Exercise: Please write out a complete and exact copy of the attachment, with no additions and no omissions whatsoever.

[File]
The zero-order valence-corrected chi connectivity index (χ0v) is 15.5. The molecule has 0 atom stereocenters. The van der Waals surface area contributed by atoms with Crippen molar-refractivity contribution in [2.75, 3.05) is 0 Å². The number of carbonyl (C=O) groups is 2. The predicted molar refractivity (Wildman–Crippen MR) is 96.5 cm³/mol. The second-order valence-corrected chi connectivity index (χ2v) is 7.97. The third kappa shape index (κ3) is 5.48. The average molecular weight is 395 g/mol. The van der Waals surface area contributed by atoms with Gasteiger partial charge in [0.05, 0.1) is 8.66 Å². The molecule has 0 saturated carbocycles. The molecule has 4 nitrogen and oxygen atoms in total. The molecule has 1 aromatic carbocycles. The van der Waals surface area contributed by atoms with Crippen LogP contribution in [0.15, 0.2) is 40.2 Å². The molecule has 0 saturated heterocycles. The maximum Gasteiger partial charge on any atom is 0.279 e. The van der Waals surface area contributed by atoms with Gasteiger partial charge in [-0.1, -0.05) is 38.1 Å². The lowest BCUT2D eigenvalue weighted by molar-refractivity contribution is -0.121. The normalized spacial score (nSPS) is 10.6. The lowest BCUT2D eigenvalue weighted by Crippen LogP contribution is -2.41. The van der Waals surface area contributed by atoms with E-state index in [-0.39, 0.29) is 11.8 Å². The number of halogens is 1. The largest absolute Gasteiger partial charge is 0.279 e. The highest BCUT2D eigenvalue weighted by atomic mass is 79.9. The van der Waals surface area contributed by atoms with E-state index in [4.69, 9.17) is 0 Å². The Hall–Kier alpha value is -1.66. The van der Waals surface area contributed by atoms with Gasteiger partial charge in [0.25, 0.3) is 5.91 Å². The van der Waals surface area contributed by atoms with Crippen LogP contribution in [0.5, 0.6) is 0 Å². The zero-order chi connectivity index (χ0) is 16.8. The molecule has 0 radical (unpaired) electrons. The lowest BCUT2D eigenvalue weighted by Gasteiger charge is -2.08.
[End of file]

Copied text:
The zero-order valence-corrected chi connectivity index (χ0v) is 15.5. The molecule has 0 atom stereocenters. The van der Waals surface area contributed by atoms with Crippen molar-refractivity contribution in [2.75, 3.05) is 0 Å². The number of carbonyl (C=O) groups is 2. The predicted molar refractivity (Wildman–Crippen MR) is 96.5 cm³/mol. The second-order valence-corrected chi connectivity index (χ2v) is 7.97. The third kappa shape index (κ3) is 5.48. The average molecular weight is 395 g/mol. The van der Waals surface area contributed by atoms with Gasteiger partial charge in [0.05, 0.1) is 8.66 Å². The molecule has 0 saturated carbocycles. The molecule has 4 nitrogen and oxygen atoms in total. The molecule has 1 aromatic carbocycles. The van der Waals surface area contributed by atoms with Crippen LogP contribution in [0.15, 0.2) is 40.2 Å². The molecule has 0 saturated heterocycles. The maximum Gasteiger partial charge on any atom is 0.279 e. The van der Waals surface area contributed by atoms with Gasteiger partial charge in [-0.1, -0.05) is 38.1 Å². The lowest BCUT2D eigenvalue weighted by molar-refractivity contribution is -0.121. The normalized spacial score (nSPS) is 10.6. The lowest BCUT2D eigenvalue weighted by Crippen LogP contribution is -2.41. The van der Waals surface area contributed by atoms with E-state index in [-0.39, 0.29) is 11.8 Å². The number of halogens is 1. The largest absolute Gasteiger partial charge is 0.279 e. The highest BCUT2D eigenvalue weighted by atomic mass is 79.9. The van der Waals surface area contributed by atoms with E-state index in [4.69, 9.17) is 0 Å². The Hall–Kier alpha value is -1.66. The van der Waals surface area contributed by atoms with Gasteiger partial charge in [0.25, 0.3) is 5.91 Å². The van der Waals surface area contributed by atoms with Crippen LogP contribution in [0.5, 0.6) is 0 Å². The zero-order chi connectivity index (χ0) is 16.8. The molecule has 0 radical (unpaired) electrons. The lowest BCUT2D eigenvalue weighted by Gasteiger charge is -2.08.